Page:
Flora Ramirez-Bustamante is a Spanish-born artist based in Seattle, Washington. Ramirez-Bustamante makes paintings and small sculptures that integrate personal and cultural symbols in figurative or abstract compositions. Found or rejected objects and random images that are immediate work as tipping points for unexpected creations made with oils, cement, wood, plaster or any other material at hand. Trained as a linguist and having never taken any formal art classes, Ramirez-Bustamante develops a personal approach to work with diverse materials and explores different styles with a primary commitment to spontaneity versus perfection. She received her BA in Spanish Linguistics from the Universidad Autónoma of Madrid, Spain, and her PhD on General Linguistics and Spanish Grammar from the same university years later.
Ramirez- Bustamante has participated in solo and group exhibitions in Seattle, Oregon and Hawaii. She is currently a member of the Seattle Shift Gallery.
I am a Spanish born artist from Madrid. I am a self-taught artist, and a second generation artist in my family.
My artwork is mainly a metaphor of nostalgia for the life and the culture that I left behind, and a conversation with those that are in the distant present. My interest in linguistics, poetry and materials occupies a big part of my artwork as well. I am interested in exploring the materiality of these metaphors utilizing any material that is at my hand.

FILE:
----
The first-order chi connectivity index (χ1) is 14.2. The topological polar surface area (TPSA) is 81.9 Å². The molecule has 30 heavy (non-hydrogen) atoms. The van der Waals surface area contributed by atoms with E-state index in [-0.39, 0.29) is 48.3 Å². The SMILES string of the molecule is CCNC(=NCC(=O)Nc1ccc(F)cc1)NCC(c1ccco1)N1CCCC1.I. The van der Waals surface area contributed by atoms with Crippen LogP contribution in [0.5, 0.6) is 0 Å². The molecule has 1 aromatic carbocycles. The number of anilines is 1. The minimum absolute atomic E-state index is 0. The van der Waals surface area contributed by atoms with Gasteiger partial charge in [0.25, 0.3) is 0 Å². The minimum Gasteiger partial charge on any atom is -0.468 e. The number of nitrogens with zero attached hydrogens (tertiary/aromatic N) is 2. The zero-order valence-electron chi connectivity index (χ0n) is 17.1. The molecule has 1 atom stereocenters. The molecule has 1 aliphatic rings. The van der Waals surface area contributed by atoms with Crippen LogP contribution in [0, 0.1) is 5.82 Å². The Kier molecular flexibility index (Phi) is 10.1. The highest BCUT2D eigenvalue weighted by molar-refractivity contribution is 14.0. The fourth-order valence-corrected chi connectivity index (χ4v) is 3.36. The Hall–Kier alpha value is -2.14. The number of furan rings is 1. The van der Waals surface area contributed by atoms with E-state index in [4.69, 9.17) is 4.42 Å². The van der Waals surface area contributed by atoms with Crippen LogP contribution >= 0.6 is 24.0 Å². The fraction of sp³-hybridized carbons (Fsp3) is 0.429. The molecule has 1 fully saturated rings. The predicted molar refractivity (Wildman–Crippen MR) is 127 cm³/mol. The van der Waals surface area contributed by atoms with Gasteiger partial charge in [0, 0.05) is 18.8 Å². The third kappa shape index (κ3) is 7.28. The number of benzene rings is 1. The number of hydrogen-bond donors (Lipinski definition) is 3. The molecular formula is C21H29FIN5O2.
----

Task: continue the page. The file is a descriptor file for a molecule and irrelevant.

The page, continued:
I have a vivid interest in the beauty of natural irregularity and the unintended asymmetric principles.
My method of working is expressionistic and materials oriented in that I don’t limit my field of actions. During my studio practice, I embrace imperfection, accidents and the inspiration that this energy transpires.
I am very inspired by found objects and aleatory images. Randomness, lack of predictability, irregularity and rawness are powerful visual triggers.
As a consequence of my metaphoric work the process of de-construction is important to me: objects, writing, materials or human bodies acquire a new form, a new presence, that does not compete with the old form. Gestures are always important. Raw depictions are in the root of my abstraction process.
How to combine opposites and how to challenge the equilibrium of so many ideas coming at the same time are in the root of my inspiration. Ambiguity. Lack of meaning. At the end all makes sense.